39 US–Shrimp (Ecuador); US–Shrimp (Thailand). Compare Palmeter David and Mavroidis Petros C. (2004), Dispute Settlement in the World Trade Organization (second edn), Cambridge, UK: Cambridge University Press, p. 145.

40 US–Zeroing (Korea), para. 7.15.

41 US–Zeroing (Korea), para. 7.10.

42 Although the simplicity of the case certainly meant that the time requested for the proceedings was shorter than would otherwise have been. For example, after consulting the parties, the Panel decided not to hold a second substantive meeting with the parties. See para. 1.6 of the Panel Report. The Panel stage thus lasted eight months rather than the usual average of 14.7 months. See Horn Henrik, Johannesson Louise, and Mavroidis Petros C. (2011), ‘The WTO Dispute Settlement System (1995–2010): Some Descriptive Statistics’, 45:6 Journal of World Trade, 11071138.

43 Petros C. Mavroidis (2012), ‘A Little Bit Less Conversation and a Little More Action (Property and Liability Rules in the DSU Review of the WTO)’, draft on file with the author.

44 Hudec, ‘Transcending the Ostensible’, p. 218, supra at note 1.

45 Prusa and Vermulst, ‘United States – Anti-Dumping Measures on Polyethylene Retail Carrier Bags from Thailand’, supra at note 7; and Bown and Prusa, ‘US Anti-Dumping’, supra at note 3, argue that only cases where removing zeroing will result in de minimis margins are suitable WTO disputes.

46 For an extensive discussion, see Mavroidis Petros C. (2000), ‘Remedies in the WTO Legal System: Between a Rock and a Hard Place’, 11:4 European Journal of International Law, 763813; Eeckhout Piet (2009), ‘Remedies and Compliance’, in Bethlehem Daniel, McRae Donald, Neufeld Rodney, and Damme Isabelle Van (eds.), The Oxford Handbook of International Trade Law, Oxford, UK: Oxford University Press, pp. 437459.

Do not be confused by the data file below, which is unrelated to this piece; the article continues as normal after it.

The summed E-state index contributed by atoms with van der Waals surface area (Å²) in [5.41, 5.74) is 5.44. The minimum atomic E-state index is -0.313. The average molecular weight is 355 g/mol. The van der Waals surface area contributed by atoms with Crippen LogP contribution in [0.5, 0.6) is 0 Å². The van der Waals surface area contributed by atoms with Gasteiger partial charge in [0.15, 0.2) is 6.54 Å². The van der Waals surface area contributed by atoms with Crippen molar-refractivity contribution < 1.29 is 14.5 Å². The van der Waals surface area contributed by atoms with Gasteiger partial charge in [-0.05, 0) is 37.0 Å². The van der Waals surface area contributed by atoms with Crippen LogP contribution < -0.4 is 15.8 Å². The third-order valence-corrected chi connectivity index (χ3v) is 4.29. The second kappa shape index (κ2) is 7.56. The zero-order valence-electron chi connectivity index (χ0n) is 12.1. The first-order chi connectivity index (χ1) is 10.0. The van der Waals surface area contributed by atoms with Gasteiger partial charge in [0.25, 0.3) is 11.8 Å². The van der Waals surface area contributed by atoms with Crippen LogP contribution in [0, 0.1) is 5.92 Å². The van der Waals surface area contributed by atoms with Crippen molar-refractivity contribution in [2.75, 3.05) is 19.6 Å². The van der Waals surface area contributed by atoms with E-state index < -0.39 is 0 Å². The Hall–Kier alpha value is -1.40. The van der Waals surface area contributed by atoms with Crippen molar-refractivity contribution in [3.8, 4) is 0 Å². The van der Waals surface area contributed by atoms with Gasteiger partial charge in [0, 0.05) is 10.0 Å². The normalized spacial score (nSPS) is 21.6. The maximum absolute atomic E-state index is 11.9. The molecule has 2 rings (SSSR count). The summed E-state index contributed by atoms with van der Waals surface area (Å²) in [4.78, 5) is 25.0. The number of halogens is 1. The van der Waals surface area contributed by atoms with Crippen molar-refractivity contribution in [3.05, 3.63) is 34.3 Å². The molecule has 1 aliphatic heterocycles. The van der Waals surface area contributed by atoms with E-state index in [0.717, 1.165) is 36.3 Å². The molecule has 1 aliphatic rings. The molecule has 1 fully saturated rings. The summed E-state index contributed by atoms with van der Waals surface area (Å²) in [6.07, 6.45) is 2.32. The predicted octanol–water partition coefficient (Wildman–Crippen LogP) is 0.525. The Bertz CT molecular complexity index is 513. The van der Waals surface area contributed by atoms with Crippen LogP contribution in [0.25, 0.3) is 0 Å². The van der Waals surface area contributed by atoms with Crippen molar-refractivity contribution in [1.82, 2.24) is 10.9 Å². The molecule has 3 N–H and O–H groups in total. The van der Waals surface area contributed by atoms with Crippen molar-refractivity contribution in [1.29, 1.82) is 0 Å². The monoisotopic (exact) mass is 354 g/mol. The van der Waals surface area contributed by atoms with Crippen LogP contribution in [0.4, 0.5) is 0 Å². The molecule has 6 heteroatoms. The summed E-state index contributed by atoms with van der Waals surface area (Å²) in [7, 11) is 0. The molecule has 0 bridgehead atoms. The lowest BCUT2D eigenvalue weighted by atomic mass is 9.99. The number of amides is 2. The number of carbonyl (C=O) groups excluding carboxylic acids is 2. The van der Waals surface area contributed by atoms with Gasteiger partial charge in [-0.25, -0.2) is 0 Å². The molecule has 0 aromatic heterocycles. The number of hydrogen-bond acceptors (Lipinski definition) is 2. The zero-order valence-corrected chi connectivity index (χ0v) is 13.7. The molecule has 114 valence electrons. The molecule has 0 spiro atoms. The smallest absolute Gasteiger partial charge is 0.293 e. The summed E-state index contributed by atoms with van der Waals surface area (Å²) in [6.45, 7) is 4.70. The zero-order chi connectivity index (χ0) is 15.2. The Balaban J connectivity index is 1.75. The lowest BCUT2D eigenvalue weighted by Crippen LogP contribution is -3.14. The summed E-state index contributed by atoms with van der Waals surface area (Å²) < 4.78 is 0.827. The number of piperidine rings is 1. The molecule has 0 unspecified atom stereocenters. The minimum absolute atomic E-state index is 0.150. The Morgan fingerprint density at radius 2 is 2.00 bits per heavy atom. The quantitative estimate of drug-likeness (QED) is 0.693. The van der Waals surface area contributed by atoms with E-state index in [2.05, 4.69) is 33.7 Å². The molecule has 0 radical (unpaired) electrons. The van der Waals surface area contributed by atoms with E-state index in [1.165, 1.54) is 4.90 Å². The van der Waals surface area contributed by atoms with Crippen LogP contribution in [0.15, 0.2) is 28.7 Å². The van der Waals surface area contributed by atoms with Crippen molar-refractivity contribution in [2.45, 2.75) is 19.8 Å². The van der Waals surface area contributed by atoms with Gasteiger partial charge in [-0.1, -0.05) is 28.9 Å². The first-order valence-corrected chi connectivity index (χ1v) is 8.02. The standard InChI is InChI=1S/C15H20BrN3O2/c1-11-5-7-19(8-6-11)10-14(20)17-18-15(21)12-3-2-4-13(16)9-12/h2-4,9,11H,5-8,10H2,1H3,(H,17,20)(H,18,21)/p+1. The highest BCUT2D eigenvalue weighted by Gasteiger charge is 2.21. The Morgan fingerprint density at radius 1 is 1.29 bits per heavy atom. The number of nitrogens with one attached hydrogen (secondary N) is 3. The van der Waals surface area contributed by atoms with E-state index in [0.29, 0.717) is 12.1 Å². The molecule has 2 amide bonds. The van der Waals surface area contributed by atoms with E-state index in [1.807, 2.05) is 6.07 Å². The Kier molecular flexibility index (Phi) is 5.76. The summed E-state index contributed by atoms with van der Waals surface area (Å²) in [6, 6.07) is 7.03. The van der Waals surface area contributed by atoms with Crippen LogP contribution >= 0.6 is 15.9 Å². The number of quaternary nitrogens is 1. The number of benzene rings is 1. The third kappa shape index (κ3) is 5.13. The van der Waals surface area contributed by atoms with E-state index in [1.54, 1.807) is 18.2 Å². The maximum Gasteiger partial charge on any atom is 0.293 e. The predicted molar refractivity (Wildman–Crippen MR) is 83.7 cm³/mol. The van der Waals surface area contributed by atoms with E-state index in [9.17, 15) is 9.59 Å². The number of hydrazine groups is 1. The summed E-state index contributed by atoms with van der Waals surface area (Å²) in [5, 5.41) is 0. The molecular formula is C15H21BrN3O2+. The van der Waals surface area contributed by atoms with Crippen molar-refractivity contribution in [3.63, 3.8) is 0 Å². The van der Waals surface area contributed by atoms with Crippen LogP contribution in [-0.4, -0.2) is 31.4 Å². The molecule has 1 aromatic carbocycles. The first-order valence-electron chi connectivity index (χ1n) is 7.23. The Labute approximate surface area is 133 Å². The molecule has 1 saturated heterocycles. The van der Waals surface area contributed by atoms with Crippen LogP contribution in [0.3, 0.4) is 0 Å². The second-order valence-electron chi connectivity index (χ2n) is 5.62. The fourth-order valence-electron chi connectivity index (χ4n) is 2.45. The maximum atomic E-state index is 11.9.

47 A good example is the reaction to the Panel Report in Australia – Subsidies Provided to Producers and Exporters of Automotive Leather – Recourse to Article 21.5 of the DSU by the United States, WT/DS126/RW and Corr.1, adopted 11 February 2000, DSR 2000:III, 1189. See the DSB's discussion on the adoption of the Panel Report, WT/DSB/M/75.

48 The first case was New Zealand v. Finland (the Transformers case). On these GATT cases see Petersmann Ernst-Ulrich (1993), ‘International Competition Rules for the GATT/WTO World Trade and Legal System’, 27:6Journal of World Trade, 3586; Komuro Norio and Vermulst Edwin (1997), ‘Anti-Dumping Disputes in the GATT/WTO: Navigating Dire Straits’, 31:1Journal of World Trade, 543. The political difficulties ensuing a finding that a retroactive repayment of illegally imposed duties can impose clearly come out from the Panel Report, Guatemala – Definitive Anti-Dumping Measures on Grey Portland Cement from Mexico, WT/DS156/R, adopted 17 November 2000, DSR 2000:XI, 5295, paras. 9.6–9.7. See Mavroidis Petros C., Messerlin Patrick A., and Wauters Jasper M. (2008), The Law and Economics of Contingent Protection in the WTO, Cheltenham, UK and Northampton, MA: Edward Elgar Publishing, pp. 258260.